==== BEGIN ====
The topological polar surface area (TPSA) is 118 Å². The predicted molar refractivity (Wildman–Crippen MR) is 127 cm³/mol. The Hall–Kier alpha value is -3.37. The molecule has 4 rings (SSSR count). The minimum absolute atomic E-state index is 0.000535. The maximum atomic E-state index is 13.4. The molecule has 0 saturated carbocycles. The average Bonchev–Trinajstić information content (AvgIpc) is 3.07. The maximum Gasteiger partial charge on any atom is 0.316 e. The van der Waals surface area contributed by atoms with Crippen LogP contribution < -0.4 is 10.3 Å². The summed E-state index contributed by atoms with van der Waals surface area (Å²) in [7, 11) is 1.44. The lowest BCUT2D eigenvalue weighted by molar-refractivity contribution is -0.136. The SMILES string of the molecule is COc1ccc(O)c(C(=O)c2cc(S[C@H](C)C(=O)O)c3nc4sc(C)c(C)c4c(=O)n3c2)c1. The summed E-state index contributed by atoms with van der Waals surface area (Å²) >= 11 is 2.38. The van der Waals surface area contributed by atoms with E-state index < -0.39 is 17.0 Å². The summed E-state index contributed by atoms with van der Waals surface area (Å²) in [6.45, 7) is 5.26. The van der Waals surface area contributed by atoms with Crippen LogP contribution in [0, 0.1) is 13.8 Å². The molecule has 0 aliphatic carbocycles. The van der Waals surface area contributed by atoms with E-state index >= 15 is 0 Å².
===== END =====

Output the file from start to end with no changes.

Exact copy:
The topological polar surface area (TPSA) is 118 Å². The predicted molar refractivity (Wildman–Crippen MR) is 127 cm³/mol. The Hall–Kier alpha value is -3.37. The molecule has 4 rings (SSSR count). The minimum absolute atomic E-state index is 0.000535. The maximum atomic E-state index is 13.4. The molecule has 0 saturated carbocycles. The average Bonchev–Trinajstić information content (AvgIpc) is 3.07. The maximum Gasteiger partial charge on any atom is 0.316 e. The van der Waals surface area contributed by atoms with Crippen LogP contribution < -0.4 is 10.3 Å². The summed E-state index contributed by atoms with van der Waals surface area (Å²) in [7, 11) is 1.44. The lowest BCUT2D eigenvalue weighted by molar-refractivity contribution is -0.136. The SMILES string of the molecule is COc1ccc(O)c(C(=O)c2cc(S[C@H](C)C(=O)O)c3nc4sc(C)c(C)c4c(=O)n3c2)c1. The summed E-state index contributed by atoms with van der Waals surface area (Å²) >= 11 is 2.38. The van der Waals surface area contributed by atoms with E-state index < -0.39 is 17.0 Å². The summed E-state index contributed by atoms with van der Waals surface area (Å²) in [6.45, 7) is 5.26. The van der Waals surface area contributed by atoms with Crippen LogP contribution in [0, 0.1) is 13.8 Å². The molecule has 0 aliphatic carbocycles. The van der Waals surface area contributed by atoms with E-state index >= 15 is 0 Å².